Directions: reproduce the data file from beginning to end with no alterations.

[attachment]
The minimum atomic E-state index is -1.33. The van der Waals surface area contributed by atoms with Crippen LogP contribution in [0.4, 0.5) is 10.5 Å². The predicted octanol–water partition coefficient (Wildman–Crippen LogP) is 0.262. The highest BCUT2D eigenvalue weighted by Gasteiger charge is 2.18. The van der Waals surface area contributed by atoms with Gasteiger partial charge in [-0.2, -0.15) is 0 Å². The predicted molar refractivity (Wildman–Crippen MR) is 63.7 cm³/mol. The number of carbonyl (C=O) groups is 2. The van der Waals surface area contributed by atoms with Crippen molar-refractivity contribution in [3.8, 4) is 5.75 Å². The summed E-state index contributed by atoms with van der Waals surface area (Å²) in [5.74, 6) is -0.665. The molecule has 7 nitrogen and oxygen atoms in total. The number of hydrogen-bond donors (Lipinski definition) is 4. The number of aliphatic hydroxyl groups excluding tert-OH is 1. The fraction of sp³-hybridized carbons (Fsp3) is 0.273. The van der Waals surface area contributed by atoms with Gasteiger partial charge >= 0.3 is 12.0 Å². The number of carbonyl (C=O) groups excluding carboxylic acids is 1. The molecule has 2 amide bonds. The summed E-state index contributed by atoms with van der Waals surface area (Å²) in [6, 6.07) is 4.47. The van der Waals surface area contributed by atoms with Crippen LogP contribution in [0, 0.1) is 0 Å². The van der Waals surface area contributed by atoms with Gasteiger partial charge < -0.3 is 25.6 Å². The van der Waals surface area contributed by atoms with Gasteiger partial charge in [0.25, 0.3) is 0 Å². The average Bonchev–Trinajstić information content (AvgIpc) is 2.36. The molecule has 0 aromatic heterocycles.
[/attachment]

The minimum atomic E-state index is -1.33. The van der Waals surface area contributed by atoms with Crippen LogP contribution in [0.4, 0.5) is 10.5 Å². The predicted octanol–water partition coefficient (Wildman–Crippen LogP) is 0.262. The highest BCUT2D eigenvalue weighted by Gasteiger charge is 2.18. The van der Waals surface area contributed by atoms with Gasteiger partial charge in [-0.2, -0.15) is 0 Å². The predicted molar refractivity (Wildman–Crippen MR) is 63.7 cm³/mol. The number of carbonyl (C=O) groups is 2. The van der Waals surface area contributed by atoms with Crippen molar-refractivity contribution in [3.8, 4) is 5.75 Å². The summed E-state index contributed by atoms with van der Waals surface area (Å²) in [5.74, 6) is -0.665. The molecule has 7 nitrogen and oxygen atoms in total. The number of hydrogen-bond donors (Lipinski definition) is 4. The number of aliphatic hydroxyl groups excluding tert-OH is 1. The fraction of sp³-hybridized carbons (Fsp3) is 0.273. The van der Waals surface area contributed by atoms with Gasteiger partial charge >= 0.3 is 12.0 Å². The number of carbonyl (C=O) groups excluding carboxylic acids is 1. The molecule has 2 amide bonds. The summed E-state index contributed by atoms with van der Waals surface area (Å²) in [6, 6.07) is 4.47. The van der Waals surface area contributed by atoms with Crippen LogP contribution in [0, 0.1) is 0 Å². The van der Waals surface area contributed by atoms with Gasteiger partial charge < -0.3 is 25.6 Å². The van der Waals surface area contributed by atoms with Gasteiger partial charge in [0.25, 0.3) is 0 Å². The average Bonchev–Trinajstić information content (AvgIpc) is 2.36. The molecule has 0 aromatic heterocycles.